raise CommandError('Column %r not in table %r' % (col.name, table_name))
        
        execute('update "%s" set "%s" = %%s where "%s" = %%s' % (ref_table, ref_col.name, ref_col.name), [value_new, value_old])

def get_val_list(cursor, col, table_name):
    sql='select %s from "%s"' % (col.name, table_name)
    cursor.execute(sql)
    result = [row[0] for row in cursor.fetchall()]
    return sorted(result)

def compact_table(cursor, table_name):
    descr=connection.introspection.get_table_description(cursor, table_name)
    const=connection.introspection.get_constraints(cursor, table_name)
    
    pk_col=None
    for key in const:
        c=const[key]
        if c['primary_key']:
            if len(c['columns']) == 1:
                pk_col=c['columns'][0]
                for col in descr:
                    if col.name==pk_col:
                        break
                else:
                    raise CommandError('Column %r not in table %r' % (pk_col, table_name))
                
                pk_type=connection.introspection.get_field_type(col.type_code, col)
                is_int = pk_type in ['IntegerField', 'AutoField', 'BigIntegerField', 'BigAutoField']
                
                if is_int:
                    break
                else:
                    raise CommandError('Primary Key in table %r is not an integer.' % (table_name))                            
            else:
                raise CommandError('Primary Key in table %r consists of multiple columns.' % (table_name))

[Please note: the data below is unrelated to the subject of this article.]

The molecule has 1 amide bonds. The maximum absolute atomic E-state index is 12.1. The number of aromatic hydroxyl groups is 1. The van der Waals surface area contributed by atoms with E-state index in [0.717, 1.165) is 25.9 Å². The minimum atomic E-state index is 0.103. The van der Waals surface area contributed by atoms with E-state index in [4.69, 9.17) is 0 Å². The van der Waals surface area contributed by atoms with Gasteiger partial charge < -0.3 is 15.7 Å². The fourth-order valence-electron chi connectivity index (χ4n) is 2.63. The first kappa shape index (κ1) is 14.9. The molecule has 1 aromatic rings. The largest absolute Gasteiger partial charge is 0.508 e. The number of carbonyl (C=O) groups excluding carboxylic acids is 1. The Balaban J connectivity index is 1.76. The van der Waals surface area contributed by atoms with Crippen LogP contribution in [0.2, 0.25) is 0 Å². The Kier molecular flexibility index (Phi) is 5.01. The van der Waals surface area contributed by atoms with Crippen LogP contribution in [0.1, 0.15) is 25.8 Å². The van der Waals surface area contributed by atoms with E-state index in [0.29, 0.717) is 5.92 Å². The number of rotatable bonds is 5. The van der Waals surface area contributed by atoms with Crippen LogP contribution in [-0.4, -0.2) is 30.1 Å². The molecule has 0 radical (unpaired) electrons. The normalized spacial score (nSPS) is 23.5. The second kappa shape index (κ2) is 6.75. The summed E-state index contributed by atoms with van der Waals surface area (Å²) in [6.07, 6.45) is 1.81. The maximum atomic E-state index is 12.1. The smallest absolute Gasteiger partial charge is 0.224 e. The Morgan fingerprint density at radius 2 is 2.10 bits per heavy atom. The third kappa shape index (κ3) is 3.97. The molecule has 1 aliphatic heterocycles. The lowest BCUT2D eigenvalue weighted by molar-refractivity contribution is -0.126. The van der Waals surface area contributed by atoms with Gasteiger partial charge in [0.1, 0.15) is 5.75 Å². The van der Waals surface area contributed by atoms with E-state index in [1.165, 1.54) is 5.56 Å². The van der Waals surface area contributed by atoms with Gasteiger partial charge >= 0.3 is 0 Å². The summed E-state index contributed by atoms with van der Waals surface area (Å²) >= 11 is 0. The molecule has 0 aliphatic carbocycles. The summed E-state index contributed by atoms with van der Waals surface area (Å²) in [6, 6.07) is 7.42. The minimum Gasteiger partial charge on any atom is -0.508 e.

else:
        raise CommandError('Table %r has no primary key.' % (table_name))       
    
    for col in descr:
        if col.name==pk_col:
            break
    else:
        raise CommandError('Column %r not in table %r' % (pk_col, table_name))

    pks = get_val_list(cursor, col, table_name)
    
    for new_pk in range(1, len(pks)+1):
        if new_pk != pks[new_pk-1]:
            update_db(cursor, table_name, col, pks[new_pk-1], new_pk)
                
class Command(BaseCommand):
    args = 'table_name column_name value_old value_new'
    help = 'Update a primary key and update all child-tables with a foreign key to this table.'
    
    def add_arguments(self, parser):
        parser.add_argument('table_name_re')    
    
    @atomic
    def handle(self, *args, **options):
        rootLogger = logging.getLogger('')
        rootLogger.setLevel(logging.INFO)

        table_name_re = options['table_name_re']
        
        cursor=connection.cursor()
        
        all_tables = get_table_list(cursor)

        RE = re.compile(r'^' + table_name_re + r'$')
        
        tables = [t for t in all_tables if RE.match(t)]
        
        for table_name in tables:
            compact_table(cursor, table_name)